February 12th, 2021
Philosophy department alumnus Trevor Bieber (PhD, 2014) has been appointed to the position of Research Facilitator with King’s University College, an affiliate of Western University.
Trevor has been leading the Western Research Development team’s post-award portfolio since 2019, providing key support to finalizing awards for CFI, the Ontario Research Fund, and many other programs including compliance and monitoring for US government grants. Prior to joining the Development team, he was a Grants Officer with the Research Services team from 2017 to 2019 and supported a range of Faculties and granting programs.
In his new role, Trevor will help King’s faculty apply for and manage research funding. This is a newly created position at King’s and he will play an important role in helping King’s advance its strategic goal of expanding the research support it offers its researchers.
Februry 10th, 2021
Philosophy department alumnus Julie Walsh (PhD, 2009) has recently been granted tenure at Wellesley College. Julie is currently Assistant Professor with Wellesley's Department of Philosophy, and she teaches and researches topics in early modern philosophy with a focus on theories of human freedom and philosophical method in both rationalist and empiricist traditions. View Julie's full profile here.
Philosophy department alumnus Valere Gaspard (BA, 2020) recently co-authored an article for Policy Magazine titled, "Homelessness and the Pandemic: Seeking Shelter from the Storm”. Last year Gaspard took Andrew Botterell’s class on justice, and he cites discussions about framing homelessness through the notions of freedom and property that took place during the course as his inspiration for the topic.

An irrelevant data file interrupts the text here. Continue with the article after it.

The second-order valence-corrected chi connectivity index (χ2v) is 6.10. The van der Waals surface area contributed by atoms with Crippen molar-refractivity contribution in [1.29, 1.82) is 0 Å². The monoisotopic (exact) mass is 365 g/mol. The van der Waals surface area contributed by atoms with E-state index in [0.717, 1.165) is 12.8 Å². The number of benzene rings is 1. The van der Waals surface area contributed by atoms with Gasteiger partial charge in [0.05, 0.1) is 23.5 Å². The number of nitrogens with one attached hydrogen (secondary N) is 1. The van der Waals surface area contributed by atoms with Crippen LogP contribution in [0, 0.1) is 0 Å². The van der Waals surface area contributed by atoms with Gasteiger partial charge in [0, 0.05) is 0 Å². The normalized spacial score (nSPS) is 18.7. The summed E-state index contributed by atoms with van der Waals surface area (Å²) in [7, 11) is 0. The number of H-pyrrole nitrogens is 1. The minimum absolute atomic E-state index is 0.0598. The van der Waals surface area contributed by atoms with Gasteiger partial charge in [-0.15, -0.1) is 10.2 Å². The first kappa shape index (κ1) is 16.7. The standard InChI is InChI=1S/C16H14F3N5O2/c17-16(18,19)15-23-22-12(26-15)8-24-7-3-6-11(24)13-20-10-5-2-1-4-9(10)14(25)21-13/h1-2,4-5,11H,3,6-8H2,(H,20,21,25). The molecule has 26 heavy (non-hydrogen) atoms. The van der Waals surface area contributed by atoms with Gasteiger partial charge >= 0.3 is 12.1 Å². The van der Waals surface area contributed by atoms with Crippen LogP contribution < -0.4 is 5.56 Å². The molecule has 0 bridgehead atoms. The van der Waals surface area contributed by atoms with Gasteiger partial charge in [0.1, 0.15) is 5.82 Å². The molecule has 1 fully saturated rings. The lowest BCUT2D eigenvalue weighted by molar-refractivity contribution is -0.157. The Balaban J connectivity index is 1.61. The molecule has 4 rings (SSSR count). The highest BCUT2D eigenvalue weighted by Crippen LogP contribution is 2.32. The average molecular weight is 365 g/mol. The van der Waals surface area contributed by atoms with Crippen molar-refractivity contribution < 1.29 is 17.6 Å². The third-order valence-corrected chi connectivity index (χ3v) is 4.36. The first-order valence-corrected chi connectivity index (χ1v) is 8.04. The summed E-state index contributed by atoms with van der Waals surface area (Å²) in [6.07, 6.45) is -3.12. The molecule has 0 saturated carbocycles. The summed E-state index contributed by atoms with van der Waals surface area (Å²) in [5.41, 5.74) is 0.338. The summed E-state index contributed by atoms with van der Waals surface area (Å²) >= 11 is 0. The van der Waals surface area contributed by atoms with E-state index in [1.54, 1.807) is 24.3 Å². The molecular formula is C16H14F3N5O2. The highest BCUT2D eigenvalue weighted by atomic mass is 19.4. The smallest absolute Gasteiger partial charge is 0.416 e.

The Rotman Institute of Philosophy is excited to announce the Inaugural Rotman Graduate Student Conference, taking place on Saturday, May 15 and Sunday, May 16, 2021 over Zoom. We are pleased to announce Biologist, Dr. Daniel McShea (Duke University) and Presidential Professor of Philosophy, Dr. Muhammad Ali Khalidi (City University of New York) as our keynote speakers.
Call for Papers: This year’s conference will focus on metaphysical, epistemological, and conceptual aspects regarding the relationship between complexity and explanation in the sciences. We encourage graduate students completing interdisciplinary work in philosophy and science to submit original papers that raise important problems or are motivated by questions connected to complexity and explanation, broadly construed. Please see the conference page for full details.
Western’s MAP Chapter is pleased to announce that our fourth annual Philosophy Undergraduate Online Conference will be held on March 5, 2021 at 10am-1pm. This conference celebrates the excellent philosophical work of undergraduate students at Western. Reflecting the commitments of MAP, the theme of the conference will broadly focus on relevant areas such as philosophy of gender, race, sexuality, class, and disability. These themes can intersect with other areas of philosophy. Please follow this link for full information.
Join us for our next Speaker Series talk of the 2020-21 academic year with Megan Stotts (McMaster) on February 12 at 3:30-5:00pm.
Conversational Maxims as Social Norms
I argue that although Paul Grice’s (1989) picture of conversational maxims and conversational implicature is an immensely useful theoretical tool, his view about the nature of the maxims is misguided. Grice portrays conversational maxims as tenets of rationality, but I will contend that they are best seen as social norms. I develop this proposal in connection to Philip Pettit’s (1990) account of social norms, with the result that conversational maxims are seen as grounded in practices of social approval and disapproval within a given group. This shift to seeing conversational maxims as social norms has several advantages. First, it allows us to neatly accommodate possible variation with respect to the maxims across well-functioning linguistic groups. Second, it facilitates a more psychologically plausible account of flouting. And third, it generates interesting insights about the nature of social norms themselves.
The Arts & Humanities Anti-Racism Committee is pleased to present a student panel on anti-racism, to be held on Thursday, January 28, 2021, from 12:00-1:00pm (EST) on Zoom: "What do faculty need to do to provide students with an anti-racist environment in which everybody is truly welcome?"
Panel Moderator: Naveera Ahmed, English graduate student
Panelists: Matthew Dawkins, SASAH undergraduate student; Chinelo Ezenwa, English graduate student; Jaipreet Mattu, Philosophy graduate student